Release Date: 9/1/00
Fight Choreography: Donnie Yen
Cast: Adrian Paul, Christopher Lambert, Donnie Yen, Bruce Payne
Two words: Donnie Yen. But I'll come back to him later. This final film in the "Highlander" series pits Connor MacLeod (Christopher Lambert) and Duncan MacLeod (Adrian Paul) against a super-powerful and maniacal Immortal named Jacob Kell (Bruce Payne) who is determined to win the prize. Does this sound familiar? Kell has been seeking revenge against Connor for killing his mentor back in the Middle Ages, and has succeeded in making Connor's life a living hell for the past 400 years. When Connor mysteriously disappears, Duncan sets out to find him and crosses paths with Kell as well, setting into motion an overblown showdown between Connor, Duncan, and Kell in a dark and steamy factory location. Sound familiar? Like all of the previous films, "there can be only one," but by this time that statement has lost all of its credibility.
The film has several good things going for it, but it unfortunately falls apart under the weight of poor writing, sloppy editing, and bad acting. The strongest impression I got from the film is that Adrian Paul is a terrible actor (and I know my sister is going to kill me for saying that). Fortunately his martial arts skills help to make up for that fact, and his swordplay is very good. He gets into a fantastic, but completely unnecessary fight with Hong Kong kung fu veteran Donnie Yen, which offers one of the finest fight scenes you'll likely ever see in an American film. Sadly, this is the film's greatest payoff and it happens way too early in the film. And even though he only has a few lines, Donnie still manages to be the best actor in the movie. Even Christopher Lambert, whose performance in the original "Highlander" (1986) was magnificent, gives a tired and lackluster portrayal of Connor MacLeod in this outing. He effectively replaces the Ramirez character from the original film in that we see him training and mentoring Duncan through the ages. He is also really beginning to show his age, and is heavily doubled in his fight scenes (quite possibly by Donnie Yen). But by far, the worst aspect of the film is Bruce Payne's portrayal of Jacob Kell. His shrieking, maniacal, psychotic, and self righteous character is utterly ridiculous and makes him nearly as intolerable and unconvincing as Michael Ironside in "Highlander 2: The Quickening" (1991) and Mario Van Peebles in "Highlander: The Final Dimension" (1995). Jacob Kell is not evil, scary, or threatening - he's just irritating.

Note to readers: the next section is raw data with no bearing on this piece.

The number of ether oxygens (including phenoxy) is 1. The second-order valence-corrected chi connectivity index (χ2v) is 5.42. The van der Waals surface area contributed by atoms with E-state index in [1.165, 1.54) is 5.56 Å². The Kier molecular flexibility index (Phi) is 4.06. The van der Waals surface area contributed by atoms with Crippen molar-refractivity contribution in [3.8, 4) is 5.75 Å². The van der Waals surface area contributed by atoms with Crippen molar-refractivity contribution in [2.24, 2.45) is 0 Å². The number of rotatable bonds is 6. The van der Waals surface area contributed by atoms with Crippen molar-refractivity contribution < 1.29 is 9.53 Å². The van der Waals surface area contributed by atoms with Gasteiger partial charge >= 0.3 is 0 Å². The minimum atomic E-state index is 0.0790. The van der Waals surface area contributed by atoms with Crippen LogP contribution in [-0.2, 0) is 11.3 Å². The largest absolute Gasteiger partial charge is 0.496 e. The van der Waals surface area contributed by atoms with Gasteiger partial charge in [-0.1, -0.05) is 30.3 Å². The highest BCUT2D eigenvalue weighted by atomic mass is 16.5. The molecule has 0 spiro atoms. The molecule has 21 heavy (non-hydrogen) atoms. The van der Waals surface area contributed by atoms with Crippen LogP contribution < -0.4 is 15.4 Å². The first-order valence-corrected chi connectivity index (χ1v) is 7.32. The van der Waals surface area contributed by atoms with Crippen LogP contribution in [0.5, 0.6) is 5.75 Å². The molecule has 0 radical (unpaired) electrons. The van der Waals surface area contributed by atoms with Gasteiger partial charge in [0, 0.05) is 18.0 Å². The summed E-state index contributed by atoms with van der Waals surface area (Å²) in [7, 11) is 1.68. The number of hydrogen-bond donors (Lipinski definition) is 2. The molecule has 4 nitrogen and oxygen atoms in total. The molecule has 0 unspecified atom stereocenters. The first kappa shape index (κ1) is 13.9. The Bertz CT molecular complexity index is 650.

The film itself is a mish-mash of confusing flashbacks that don't really help move the story along, and serve more as entertaining side stories to distract us from the lack of a coherent plot. However, the one thing that the film does a respectful job with is weaving the original film in with the continuity of the TV series. Connor's apartment is faithfully recreated from the original, and both Rachel and Heather show up in nostalgic flashbacks. But therein lies the fundamental problem with the entire franchise - the films and the TV show don't and can't match up. Hell, even the continuity with the films doesn't work, so how can anyone expect the TV series to fit into the mix? The entire crux of the franchise is that "there can be only one," so where do all of these other Immortals keep coming from? To hell with continuity!
Overall, the film is better than both "Highlander 2" and "Highlander 3," and wisely doesn't even acknowledge them. However, it still suffers from television mentality, and the only thing that really makes the film stand out is Donnie Yen's amazing fight choreography. Hopefully he'll be able to get involved with more American films in the future.